The origins and after the world war
Founded in 1915, Peyrano is a company active in the production of 100% artisan and Made in Italy chocolate.
The founder, Antonio Peyrano, passionate about chemistry and sweets, opens a small laboratory in Turin in Corso Moncalieri 47, helped by his sisters Lucia and Giovanna. The small company soon begins to produce, starting from cocoa beans, a very fine chocolate that quickly conquers the whole city of Turin.
Around the 1930s, Angiola Peyrano modernizes the machinery and the laboratory becomes a small industry capable of producing about two tons of chocolate per year.
The creativity of the Peyrano family is surprising and relentless: around that time, for example, they invent the Alpino, the first liqueur chocolate, as well as other new types of chocolates, still in production nowadays: the Noci, the Grappoli, the Mandorle, the Conchiglie, the Cuori, the Giandujotto , the Cremino, and many others.
The Alpino, in particular, had a sensational success, and in 1935 its recipe was protected with a "trademark patent".
Regular supplies to the Italian royal family begin in 1920 and in 1938 the chocolate factory obtained from Vittorio Emanuele III, the prestigious recognition of being "Supplier of the Royal House of Savoy".
Thus, the Peyrano chocolate began to be called the "king's chocolate".
The post Second World War period
Business slowed down during the Second World War, mainly due to the lack of raw materials. The factory is repeatedly touched by American bombs, but miraculously resists. Every day, the owners cycle the route from the countryside, where they were displaced, to the city, to keep the shop open and continue the production, with tenacity and a strong sense of duty.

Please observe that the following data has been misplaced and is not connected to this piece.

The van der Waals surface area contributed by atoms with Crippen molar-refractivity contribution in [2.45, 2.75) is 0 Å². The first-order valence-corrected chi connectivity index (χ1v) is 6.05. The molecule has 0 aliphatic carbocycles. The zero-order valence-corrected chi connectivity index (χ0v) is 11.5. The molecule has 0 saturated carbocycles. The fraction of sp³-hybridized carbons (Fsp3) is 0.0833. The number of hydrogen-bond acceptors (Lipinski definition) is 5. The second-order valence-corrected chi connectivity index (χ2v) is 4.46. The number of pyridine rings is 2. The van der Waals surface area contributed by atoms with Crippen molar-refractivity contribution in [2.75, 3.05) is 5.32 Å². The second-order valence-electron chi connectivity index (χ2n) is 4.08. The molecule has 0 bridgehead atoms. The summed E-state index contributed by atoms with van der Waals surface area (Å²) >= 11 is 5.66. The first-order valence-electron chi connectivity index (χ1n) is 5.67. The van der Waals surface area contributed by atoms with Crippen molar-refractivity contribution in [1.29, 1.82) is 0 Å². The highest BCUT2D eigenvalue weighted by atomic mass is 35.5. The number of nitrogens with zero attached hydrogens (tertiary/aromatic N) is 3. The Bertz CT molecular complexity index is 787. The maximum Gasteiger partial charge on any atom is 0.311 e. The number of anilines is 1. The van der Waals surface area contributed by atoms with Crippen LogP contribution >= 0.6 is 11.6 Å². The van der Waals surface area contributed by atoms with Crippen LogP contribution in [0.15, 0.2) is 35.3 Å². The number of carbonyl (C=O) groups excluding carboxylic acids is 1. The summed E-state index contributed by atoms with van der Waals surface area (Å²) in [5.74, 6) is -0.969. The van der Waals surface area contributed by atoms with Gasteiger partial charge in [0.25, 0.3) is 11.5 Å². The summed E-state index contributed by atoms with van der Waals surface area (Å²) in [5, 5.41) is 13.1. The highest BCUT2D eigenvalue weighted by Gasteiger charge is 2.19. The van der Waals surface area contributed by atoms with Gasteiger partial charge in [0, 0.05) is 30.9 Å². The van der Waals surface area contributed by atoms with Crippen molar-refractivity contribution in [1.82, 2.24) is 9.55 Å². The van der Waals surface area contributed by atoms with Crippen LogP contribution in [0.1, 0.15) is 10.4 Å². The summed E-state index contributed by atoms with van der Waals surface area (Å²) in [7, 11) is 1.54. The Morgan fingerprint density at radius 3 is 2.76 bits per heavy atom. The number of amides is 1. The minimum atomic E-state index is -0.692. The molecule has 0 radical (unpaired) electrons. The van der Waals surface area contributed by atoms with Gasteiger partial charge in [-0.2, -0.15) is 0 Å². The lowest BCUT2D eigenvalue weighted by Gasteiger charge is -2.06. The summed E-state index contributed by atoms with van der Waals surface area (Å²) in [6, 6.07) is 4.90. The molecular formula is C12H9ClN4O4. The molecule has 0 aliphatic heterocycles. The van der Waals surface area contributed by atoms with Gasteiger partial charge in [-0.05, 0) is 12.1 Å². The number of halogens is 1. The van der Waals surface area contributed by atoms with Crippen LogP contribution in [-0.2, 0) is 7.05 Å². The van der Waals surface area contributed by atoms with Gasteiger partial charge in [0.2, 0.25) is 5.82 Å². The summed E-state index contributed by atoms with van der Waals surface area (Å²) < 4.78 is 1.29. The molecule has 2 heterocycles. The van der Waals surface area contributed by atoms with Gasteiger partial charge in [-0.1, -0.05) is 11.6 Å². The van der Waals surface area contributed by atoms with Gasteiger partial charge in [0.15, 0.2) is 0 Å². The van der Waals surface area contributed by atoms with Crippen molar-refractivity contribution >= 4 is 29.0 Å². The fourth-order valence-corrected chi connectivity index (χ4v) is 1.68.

After the war, in the 1950s, Italy went through a period of strong economic growth.
Peyrano seizes the opportunity, reorganizes itself by increasing sales, without ever falling short of the quality standards that have always characterized the company.
The cultural boom of the 80s and 90s.
The 1980s saw a further modernization of production facilities and greater attention to marketing.
A synergistic feeling is thus created between high fashion and Peyrano chocolate: the ateliers of the greatest Italian tailors always serve the Peyrano chocolate to their customers while they attend fashion shows.
Vogue Italy itself has regularly used the Peyrano chocolates to pay homage to its most important customers, just as the most luxurious hotels get into the habit of always leaving a Peyrano chocolate on the bedside table of their customers.
In the 90s, Peyrano is synonymous with luxury chocolate and its image is increasingly associated with high-class products such as champagne and luxury cars.
The fusion of chocolate and design was consolidated in the 90s, with the packaging designed entrusted to the creative pencil of important designers such as Sottsass, Mendini, Dalisi, Palterer, Sabbatini and many others.
Today the company works to renew its quality and tradition every day. The production laboratory remains in the historic site of Corso Moncalieri 47 in Turin, where the founder started the business more than 105 years ago.
The production of artisanal chocolate and the care in the preparation of refined boxes of chocolates, make Peyrano an institution of the Italian chocolate tradition.